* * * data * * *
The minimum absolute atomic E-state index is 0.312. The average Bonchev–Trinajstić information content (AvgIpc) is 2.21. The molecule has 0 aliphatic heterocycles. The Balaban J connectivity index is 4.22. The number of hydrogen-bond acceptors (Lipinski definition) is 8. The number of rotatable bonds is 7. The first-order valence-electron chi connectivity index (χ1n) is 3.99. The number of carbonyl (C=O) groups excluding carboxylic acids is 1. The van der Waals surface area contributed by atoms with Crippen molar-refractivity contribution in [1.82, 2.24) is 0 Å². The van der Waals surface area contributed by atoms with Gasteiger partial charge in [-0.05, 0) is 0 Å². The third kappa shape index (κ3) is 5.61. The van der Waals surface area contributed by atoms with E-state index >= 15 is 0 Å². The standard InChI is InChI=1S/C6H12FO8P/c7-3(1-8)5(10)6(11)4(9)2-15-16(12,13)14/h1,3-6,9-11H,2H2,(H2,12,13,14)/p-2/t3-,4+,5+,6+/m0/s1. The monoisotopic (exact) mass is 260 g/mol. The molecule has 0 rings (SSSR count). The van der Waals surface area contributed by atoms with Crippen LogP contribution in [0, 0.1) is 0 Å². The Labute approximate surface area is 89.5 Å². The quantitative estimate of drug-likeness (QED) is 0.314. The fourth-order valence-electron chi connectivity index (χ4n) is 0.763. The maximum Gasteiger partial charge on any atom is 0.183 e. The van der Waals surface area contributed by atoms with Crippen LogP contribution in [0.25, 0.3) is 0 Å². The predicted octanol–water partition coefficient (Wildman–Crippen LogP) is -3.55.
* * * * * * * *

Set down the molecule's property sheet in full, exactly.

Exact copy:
The minimum absolute atomic E-state index is 0.312. The average Bonchev–Trinajstić information content (AvgIpc) is 2.21. The molecule has 0 aliphatic heterocycles. The Balaban J connectivity index is 4.22. The number of hydrogen-bond acceptors (Lipinski definition) is 8. The number of rotatable bonds is 7. The first-order valence-electron chi connectivity index (χ1n) is 3.99. The number of carbonyl (C=O) groups excluding carboxylic acids is 1. The van der Waals surface area contributed by atoms with Crippen molar-refractivity contribution in [1.82, 2.24) is 0 Å². The van der Waals surface area contributed by atoms with Gasteiger partial charge in [-0.05, 0) is 0 Å². The third kappa shape index (κ3) is 5.61. The van der Waals surface area contributed by atoms with E-state index >= 15 is 0 Å². The standard InChI is InChI=1S/C6H12FO8P/c7-3(1-8)5(10)6(11)4(9)2-15-16(12,13)14/h1,3-6,9-11H,2H2,(H2,12,13,14)/p-2/t3-,4+,5+,6+/m0/s1. The monoisotopic (exact) mass is 260 g/mol. The molecule has 0 rings (SSSR count). The van der Waals surface area contributed by atoms with Crippen LogP contribution in [0, 0.1) is 0 Å². The Labute approximate surface area is 89.5 Å². The quantitative estimate of drug-likeness (QED) is 0.314. The fourth-order valence-electron chi connectivity index (χ4n) is 0.763. The maximum Gasteiger partial charge on any atom is 0.183 e. The van der Waals surface area contributed by atoms with Crippen LogP contribution in [0.25, 0.3) is 0 Å². The predicted octanol–water partition coefficient (Wildman–Crippen LogP) is -3.55.